Display Settings:

Format

Send to:

Choose Destination
See comment in PubMed Commons below
Arch Dermatol. 2011 Aug;147(8):926-30. doi: 10.1001/archdermatol.2011.84. Epub 2011 Apr 11.

Topical treatment of hypertensive leg ulcers with platelet-derived growth factor-BB: a randomized controlled trial.

Author information

  • 1Service de Dermatologie, Hôpital Tenon, 4 rue de la Chine, 75970 Paris CEDEX 20, France. patricia.senet@tnn.aphp.fr.

Abstract

OBJECTIVE:

To determine the healing effect of topical becaplermin gel vs hydrogel dressing on hypertensive leg ulcers.

DESIGN:

Randomized, double-blind, parallel-assignment, controlled study.

SETTING:

Ambulatory or hospitalized patients from 17 dermatology departments.

PATIENTS:

Among 64 consecutive randomized patients with 1 or more hypertensive leg ulcers who fulfilled all inclusion criteria, 59 received the allocated intervention, and findings were analyzed.

INTERVENTION:

Becaplermin gel (human recombinant platelet-derived growth factor-BB, 0.1%, in hydrogel) or hydrogel dressing was applied, both in doses of 1 cm/cm(2), once daily for 8 weeks. Follow-up continued for 4 weeks beyond the final gel application.

MAIN OUTCOME MEASURES:

The primary end point was complete wound closure rate after 8 weeks of treatment. Secondary end points were percentages of patients with complete wound closure at week 12; changed ulcer area after treatment vs baseline; and changed ulcer-related pain and health-related quality of life during the study.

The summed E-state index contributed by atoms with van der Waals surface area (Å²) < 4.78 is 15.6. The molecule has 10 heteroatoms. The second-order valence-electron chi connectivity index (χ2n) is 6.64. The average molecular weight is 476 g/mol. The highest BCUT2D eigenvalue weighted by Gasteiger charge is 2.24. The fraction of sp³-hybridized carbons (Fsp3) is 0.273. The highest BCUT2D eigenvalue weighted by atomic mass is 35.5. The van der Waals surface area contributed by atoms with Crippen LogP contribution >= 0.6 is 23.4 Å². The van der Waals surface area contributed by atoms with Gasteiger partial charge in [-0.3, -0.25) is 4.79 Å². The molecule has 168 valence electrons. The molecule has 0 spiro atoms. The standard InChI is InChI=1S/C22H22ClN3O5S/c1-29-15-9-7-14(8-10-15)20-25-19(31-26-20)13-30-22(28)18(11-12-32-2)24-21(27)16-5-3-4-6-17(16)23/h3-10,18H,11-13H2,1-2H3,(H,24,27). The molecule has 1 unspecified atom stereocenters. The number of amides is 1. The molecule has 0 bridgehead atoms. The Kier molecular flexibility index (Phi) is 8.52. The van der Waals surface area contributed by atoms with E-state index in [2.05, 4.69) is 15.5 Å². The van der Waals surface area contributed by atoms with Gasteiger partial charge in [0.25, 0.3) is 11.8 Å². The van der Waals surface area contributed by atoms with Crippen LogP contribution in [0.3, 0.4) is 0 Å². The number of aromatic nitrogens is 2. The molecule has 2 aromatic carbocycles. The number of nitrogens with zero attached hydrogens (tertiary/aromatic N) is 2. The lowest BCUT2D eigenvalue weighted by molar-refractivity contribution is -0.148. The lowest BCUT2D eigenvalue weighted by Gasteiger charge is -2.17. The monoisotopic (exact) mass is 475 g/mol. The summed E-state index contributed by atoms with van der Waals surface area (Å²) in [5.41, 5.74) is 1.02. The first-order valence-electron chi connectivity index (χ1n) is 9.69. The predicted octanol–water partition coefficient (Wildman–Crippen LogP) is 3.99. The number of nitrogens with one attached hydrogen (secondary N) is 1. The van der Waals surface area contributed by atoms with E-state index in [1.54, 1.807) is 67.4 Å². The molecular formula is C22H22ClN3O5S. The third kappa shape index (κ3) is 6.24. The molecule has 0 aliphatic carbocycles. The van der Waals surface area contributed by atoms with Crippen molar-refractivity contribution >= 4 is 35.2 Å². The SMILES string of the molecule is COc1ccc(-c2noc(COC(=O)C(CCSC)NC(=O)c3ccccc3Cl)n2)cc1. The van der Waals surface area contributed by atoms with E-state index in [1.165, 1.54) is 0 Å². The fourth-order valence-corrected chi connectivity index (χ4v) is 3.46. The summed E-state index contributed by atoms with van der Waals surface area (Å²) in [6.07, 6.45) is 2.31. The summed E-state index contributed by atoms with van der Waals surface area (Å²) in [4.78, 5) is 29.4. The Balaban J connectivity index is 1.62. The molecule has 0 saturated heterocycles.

RESULTS:

Complete wound closure rates were comparable after 8 weeks for becaplermin (5 of 28 patients) and hydrogel (3 of 31 patients) (8 percentage-point difference; 95% confidence interval, -10% to 26%). No statistically significant differences were observed between the 2 groups for percentages of complete closure at week 12, changed ulcer area at week 8, or changed ulcer-related pain and quality of life during the study (P > .05 for all comparisons).

CONCLUSIONS:

Topical becaplermin gel is not superior to hydrogel dressing for hypertensive leg ulcer wound closure. Surgical management by grafting remains the most promising treatment strategy but requires further evaluation. Trial Registration clinicaltrials.gov Identifier: NCT00970697.

PMID:
21482863
[PubMed - indexed for MEDLINE]
PubMed Commons home

PubMed Commons

0 comments
How to join PubMed Commons

    Supplemental Content

    Full text links

    Icon for Silverchair Information Systems
    Loading ...
    Write to the Help Desk